Gov. García-Padilla to ‘take steps’ to navigate fiscal crisis
Gov. Alejandro García-Padilla said Thursday the government will take specific steps in coming months to face Puerto Rico’s fiscal crisis, which include no new taxes and no job cutbacks.
In his State of the Commonwealth speech before lawmakers gathered at the Capitol, García-Padilla said steps will be taken to operate the government “during a transitional phase in which revenues are likely to be insufficient to meet all our obligations,” in the absense of a tax reform.
He said defaulting on the government’s record $73 billion debt is not an option.
“Talk is often about the possibility of not paying, just because. That’s nonsense,” he said, after taking a few jabs at the lawmakers who shot down the tax reform that would have effected a new 14 percent goods and services tax, among other changes. “It is with our credit, which is the future of our roads, ports, schools and hospitals infrastructure, with which we’ll raise the island.”
Among the steps ahead, García-Padilla said there will be a full overhaul of the Puerto Rico Treasury Department to improve revenue collections and uphold talks with creditors, as it has begun to do at the Puerto Rico Electric Power Authority.
“We’ve already begun restructuring PREPA, a key element to our economic development,” he said. “The transformation is underway and that effort will result in a more agile and cost-efficient corporation that can provide reliable, cheaper and constant services, thus addressing all of the groups affected, among them our consumers, employees, suppliers and creditors.”
La Fortaleza will also establish two groups to help him lay down the strategy needed to tackle the island’s dire fiscal crisis — a group comprised of external and government experts who will be responsible for straightening out public finances and another tasked with reorganizing the government to guarantee essential services, the smooth functioning of public agencies, the efficient provision of services and the promotion of economic activity.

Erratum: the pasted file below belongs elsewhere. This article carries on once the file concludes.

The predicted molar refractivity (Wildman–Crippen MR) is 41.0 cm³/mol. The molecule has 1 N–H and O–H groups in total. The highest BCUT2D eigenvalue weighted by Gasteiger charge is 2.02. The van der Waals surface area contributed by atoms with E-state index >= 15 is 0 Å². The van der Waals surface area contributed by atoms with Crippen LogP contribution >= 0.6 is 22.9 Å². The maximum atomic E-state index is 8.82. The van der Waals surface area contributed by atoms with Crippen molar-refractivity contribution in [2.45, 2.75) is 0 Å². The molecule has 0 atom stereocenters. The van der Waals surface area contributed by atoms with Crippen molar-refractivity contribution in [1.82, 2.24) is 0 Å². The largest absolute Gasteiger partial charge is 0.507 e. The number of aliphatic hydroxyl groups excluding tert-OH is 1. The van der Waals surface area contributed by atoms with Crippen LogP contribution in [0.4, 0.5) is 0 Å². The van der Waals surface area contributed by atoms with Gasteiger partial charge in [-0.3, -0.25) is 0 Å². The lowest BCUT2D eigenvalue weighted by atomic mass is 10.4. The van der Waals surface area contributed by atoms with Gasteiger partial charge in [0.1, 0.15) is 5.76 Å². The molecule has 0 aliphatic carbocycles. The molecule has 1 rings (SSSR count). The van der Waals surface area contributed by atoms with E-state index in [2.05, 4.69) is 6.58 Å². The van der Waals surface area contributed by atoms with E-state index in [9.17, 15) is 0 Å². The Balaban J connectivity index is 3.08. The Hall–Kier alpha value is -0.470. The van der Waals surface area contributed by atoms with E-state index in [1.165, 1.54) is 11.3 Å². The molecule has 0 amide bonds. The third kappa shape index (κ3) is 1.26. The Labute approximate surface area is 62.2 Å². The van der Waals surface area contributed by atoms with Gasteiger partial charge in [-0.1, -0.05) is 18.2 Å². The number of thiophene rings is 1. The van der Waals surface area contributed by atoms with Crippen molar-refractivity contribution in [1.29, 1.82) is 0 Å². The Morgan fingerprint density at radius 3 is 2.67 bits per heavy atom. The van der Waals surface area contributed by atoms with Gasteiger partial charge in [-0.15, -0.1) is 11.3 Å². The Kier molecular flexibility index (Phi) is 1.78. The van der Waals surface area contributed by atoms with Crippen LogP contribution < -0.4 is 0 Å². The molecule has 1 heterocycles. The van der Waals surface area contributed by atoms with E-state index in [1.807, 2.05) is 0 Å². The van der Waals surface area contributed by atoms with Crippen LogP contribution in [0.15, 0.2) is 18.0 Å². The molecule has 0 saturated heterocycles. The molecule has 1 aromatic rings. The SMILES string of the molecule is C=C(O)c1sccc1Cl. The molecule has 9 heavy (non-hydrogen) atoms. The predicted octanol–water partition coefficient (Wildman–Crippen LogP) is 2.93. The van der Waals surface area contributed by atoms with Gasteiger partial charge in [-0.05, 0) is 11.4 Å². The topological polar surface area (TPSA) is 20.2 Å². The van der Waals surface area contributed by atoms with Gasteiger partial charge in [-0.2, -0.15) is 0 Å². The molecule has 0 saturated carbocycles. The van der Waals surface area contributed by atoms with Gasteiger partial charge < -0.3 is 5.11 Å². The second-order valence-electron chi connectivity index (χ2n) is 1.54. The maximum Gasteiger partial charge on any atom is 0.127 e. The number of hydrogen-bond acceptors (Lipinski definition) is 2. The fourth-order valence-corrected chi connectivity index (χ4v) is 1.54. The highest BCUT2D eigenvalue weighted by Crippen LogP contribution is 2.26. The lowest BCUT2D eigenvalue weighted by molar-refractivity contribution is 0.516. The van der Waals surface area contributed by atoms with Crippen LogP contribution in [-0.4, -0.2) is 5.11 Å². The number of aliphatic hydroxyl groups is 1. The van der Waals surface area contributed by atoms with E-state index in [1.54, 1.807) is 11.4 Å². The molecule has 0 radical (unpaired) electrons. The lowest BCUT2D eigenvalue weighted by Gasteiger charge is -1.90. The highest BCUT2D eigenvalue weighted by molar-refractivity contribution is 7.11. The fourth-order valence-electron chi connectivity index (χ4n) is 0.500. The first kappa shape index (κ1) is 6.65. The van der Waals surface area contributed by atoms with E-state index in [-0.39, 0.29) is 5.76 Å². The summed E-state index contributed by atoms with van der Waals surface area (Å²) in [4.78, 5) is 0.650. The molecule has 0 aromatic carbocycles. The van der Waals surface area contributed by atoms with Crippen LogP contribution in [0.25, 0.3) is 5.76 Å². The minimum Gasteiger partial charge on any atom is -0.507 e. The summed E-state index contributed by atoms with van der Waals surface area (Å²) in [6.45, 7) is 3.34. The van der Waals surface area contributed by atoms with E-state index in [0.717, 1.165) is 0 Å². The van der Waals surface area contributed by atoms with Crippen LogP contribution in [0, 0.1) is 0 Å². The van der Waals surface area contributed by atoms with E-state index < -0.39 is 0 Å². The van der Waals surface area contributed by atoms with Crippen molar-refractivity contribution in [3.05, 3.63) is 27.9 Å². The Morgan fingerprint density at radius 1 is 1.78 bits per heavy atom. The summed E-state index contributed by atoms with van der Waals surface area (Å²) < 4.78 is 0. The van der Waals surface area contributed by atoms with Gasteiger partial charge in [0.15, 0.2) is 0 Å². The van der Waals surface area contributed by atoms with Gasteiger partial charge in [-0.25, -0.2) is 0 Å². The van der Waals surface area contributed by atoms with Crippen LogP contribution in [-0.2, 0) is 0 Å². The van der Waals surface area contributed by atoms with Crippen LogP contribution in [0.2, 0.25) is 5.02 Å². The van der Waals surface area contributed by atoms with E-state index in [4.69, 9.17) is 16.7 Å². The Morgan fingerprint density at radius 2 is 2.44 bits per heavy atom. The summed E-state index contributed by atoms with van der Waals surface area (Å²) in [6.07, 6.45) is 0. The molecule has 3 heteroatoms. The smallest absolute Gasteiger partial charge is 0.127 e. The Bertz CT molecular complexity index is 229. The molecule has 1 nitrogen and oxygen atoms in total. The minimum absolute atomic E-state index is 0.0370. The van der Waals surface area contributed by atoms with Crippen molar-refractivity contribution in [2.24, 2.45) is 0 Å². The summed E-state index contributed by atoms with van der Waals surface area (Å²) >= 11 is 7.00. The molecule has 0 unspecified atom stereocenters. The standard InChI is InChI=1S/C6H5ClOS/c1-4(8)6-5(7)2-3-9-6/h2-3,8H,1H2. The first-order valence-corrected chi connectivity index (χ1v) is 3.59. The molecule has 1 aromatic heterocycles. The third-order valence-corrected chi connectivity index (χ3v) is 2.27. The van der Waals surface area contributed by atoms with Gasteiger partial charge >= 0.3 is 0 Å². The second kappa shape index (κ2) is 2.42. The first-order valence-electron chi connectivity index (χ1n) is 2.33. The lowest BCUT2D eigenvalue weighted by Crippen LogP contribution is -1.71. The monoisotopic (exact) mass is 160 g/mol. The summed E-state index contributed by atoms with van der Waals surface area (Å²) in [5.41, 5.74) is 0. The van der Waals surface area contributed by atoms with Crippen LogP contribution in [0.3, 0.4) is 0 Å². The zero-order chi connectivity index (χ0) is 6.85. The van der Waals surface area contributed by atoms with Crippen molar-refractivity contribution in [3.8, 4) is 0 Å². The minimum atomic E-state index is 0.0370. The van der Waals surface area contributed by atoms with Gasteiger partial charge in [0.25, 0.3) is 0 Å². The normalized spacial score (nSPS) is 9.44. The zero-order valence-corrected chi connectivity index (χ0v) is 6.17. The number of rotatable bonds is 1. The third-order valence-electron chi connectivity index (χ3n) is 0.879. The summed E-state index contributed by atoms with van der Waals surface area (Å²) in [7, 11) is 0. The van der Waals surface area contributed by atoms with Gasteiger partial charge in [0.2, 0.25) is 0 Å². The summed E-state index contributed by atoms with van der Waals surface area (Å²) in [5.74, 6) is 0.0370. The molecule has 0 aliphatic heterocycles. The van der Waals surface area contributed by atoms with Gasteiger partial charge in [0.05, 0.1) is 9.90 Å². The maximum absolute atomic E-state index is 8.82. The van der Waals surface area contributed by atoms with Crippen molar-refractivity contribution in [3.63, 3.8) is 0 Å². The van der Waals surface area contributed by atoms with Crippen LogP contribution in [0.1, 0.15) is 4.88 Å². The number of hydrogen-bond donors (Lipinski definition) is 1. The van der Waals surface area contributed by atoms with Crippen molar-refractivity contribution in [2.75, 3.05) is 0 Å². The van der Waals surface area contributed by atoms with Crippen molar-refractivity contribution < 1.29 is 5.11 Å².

Meanwhile, the government will move ahead with lobbying efforts in Washington D.C. to get Puerto Rico included under the U.S. Treasury Department’s Chapter 9 protection. The bill was seen during a public hearing in February, but Congress has yet to move it along the legislative track. With that extended protection, Puerto Rico’s troubled public corporations, including PREPA, the Highways Authority and others, could restructure their debt under federal oversight.
In his speech, García-Padilla also said the administration will turn to Washington to get an extension of the tax credit afforded to companies doing business on the island, sheltered by Law 154. That mandate allows participating companies to get credit for the taxes they pay locally. He will also spearhead a group to get the Jones Act overturned.
Finally, he said his administration will not pursue “new and improvised” taxes, in the wake of the House rejection of the proposed tax reform that included an unpopular proposal of a new 14% goods and services tax.
“Some of you opted to reject a system that was coherent, proven in the rest of the world and that would have generated additional income, while granting relieve to all responsible taxpayers,” he said, gunning for majority and minority lawmakers who shot down the measure early Thursday.
“It is unacceptable to me to approve incoherent taxes that only burden Puerto Rican taxpayers’ pockets,” he said, adding the administration will become stricter from now on in assigning discretional funds.
The State of the Commonwealth address lacked its usual cornerstone, the next fiscal year’s budget, which was not mentioned at all. Sources said the budget hinged on the outcome of the tax reform vote.
Pierluisi: Speech ‘disrespectful’ to the people
García-Padilla’s speech drew swift reaction from Resident Commissioner in Washington, Pedro Pierluisi, who described the address as “disrespectful to the people’s goodwill.”
“What happened here tonight, the message the governor just offered, is a disrespect to the good faith of our people. Our people are overwhelmed, tired, anxious, unsure of what the future holds for their children. And in many cases, have even lost hope that Puerto Rico can move forward,” said Pierluisi.
“The people of Puerto Rico wanted to hear a concrete proposal, a solution to the problems they face daily. The only generic proposal the governor spoke of was adjusting the budget. That was our proposal since the first day, to work seriously on a budget in line with revenues and cutting spending to avoid having to unnecessarily put our hands in the people’s pockets,” said Pierluisi, who is president of the governing party’s opposition, the New Progressive Party.
Still, he offered to sit down with the administration to hammer out solutions to the crisis.